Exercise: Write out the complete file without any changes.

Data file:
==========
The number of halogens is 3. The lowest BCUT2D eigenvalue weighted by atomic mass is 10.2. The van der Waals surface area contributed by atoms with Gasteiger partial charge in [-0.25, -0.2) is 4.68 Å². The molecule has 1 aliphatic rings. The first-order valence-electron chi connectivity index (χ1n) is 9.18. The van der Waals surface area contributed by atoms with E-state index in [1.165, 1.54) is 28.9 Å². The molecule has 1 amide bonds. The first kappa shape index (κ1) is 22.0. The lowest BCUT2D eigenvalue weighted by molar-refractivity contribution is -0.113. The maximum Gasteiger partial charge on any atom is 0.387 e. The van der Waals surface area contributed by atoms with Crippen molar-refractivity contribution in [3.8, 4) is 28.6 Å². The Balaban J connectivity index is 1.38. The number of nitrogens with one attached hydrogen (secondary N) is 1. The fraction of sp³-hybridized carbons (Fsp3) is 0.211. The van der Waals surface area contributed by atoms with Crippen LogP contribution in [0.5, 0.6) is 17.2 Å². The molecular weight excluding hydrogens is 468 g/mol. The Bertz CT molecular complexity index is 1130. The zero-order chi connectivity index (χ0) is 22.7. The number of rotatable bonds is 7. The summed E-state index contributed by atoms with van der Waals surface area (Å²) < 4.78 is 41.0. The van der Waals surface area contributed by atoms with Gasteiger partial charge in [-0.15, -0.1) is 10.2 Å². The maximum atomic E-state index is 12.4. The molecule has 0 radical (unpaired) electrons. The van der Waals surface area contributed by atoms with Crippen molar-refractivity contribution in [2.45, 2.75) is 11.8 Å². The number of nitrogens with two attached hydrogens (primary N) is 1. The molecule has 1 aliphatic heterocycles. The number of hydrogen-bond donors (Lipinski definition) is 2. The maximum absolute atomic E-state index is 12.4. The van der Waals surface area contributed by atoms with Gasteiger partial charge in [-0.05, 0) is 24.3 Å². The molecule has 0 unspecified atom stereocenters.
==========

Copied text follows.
The number of halogens is 3. The lowest BCUT2D eigenvalue weighted by atomic mass is 10.2. The van der Waals surface area contributed by atoms with Gasteiger partial charge in [-0.25, -0.2) is 4.68 Å². The molecule has 1 aliphatic rings. The first-order valence-electron chi connectivity index (χ1n) is 9.18. The van der Waals surface area contributed by atoms with E-state index in [1.165, 1.54) is 28.9 Å². The molecule has 1 amide bonds. The first kappa shape index (κ1) is 22.0. The lowest BCUT2D eigenvalue weighted by molar-refractivity contribution is -0.113. The maximum Gasteiger partial charge on any atom is 0.387 e. The van der Waals surface area contributed by atoms with Crippen molar-refractivity contribution in [3.8, 4) is 28.6 Å². The Balaban J connectivity index is 1.38. The number of nitrogens with one attached hydrogen (secondary N) is 1. The fraction of sp³-hybridized carbons (Fsp3) is 0.211. The van der Waals surface area contributed by atoms with Crippen LogP contribution in [0.5, 0.6) is 17.2 Å². The molecular weight excluding hydrogens is 468 g/mol. The Bertz CT molecular complexity index is 1130. The zero-order chi connectivity index (χ0) is 22.7. The number of rotatable bonds is 7. The summed E-state index contributed by atoms with van der Waals surface area (Å²) < 4.78 is 41.0. The van der Waals surface area contributed by atoms with Gasteiger partial charge in [-0.15, -0.1) is 10.2 Å². The maximum atomic E-state index is 12.4. The molecule has 0 radical (unpaired) electrons. The van der Waals surface area contributed by atoms with Crippen molar-refractivity contribution in [2.45, 2.75) is 11.8 Å². The number of nitrogens with two attached hydrogens (primary N) is 1. The molecule has 1 aliphatic heterocycles. The number of hydrogen-bond donors (Lipinski definition) is 2. The maximum absolute atomic E-state index is 12.4. The van der Waals surface area contributed by atoms with Gasteiger partial charge in [-0.05, 0) is 24.3 Å². The molecule has 0 unspecified atom stereocenters.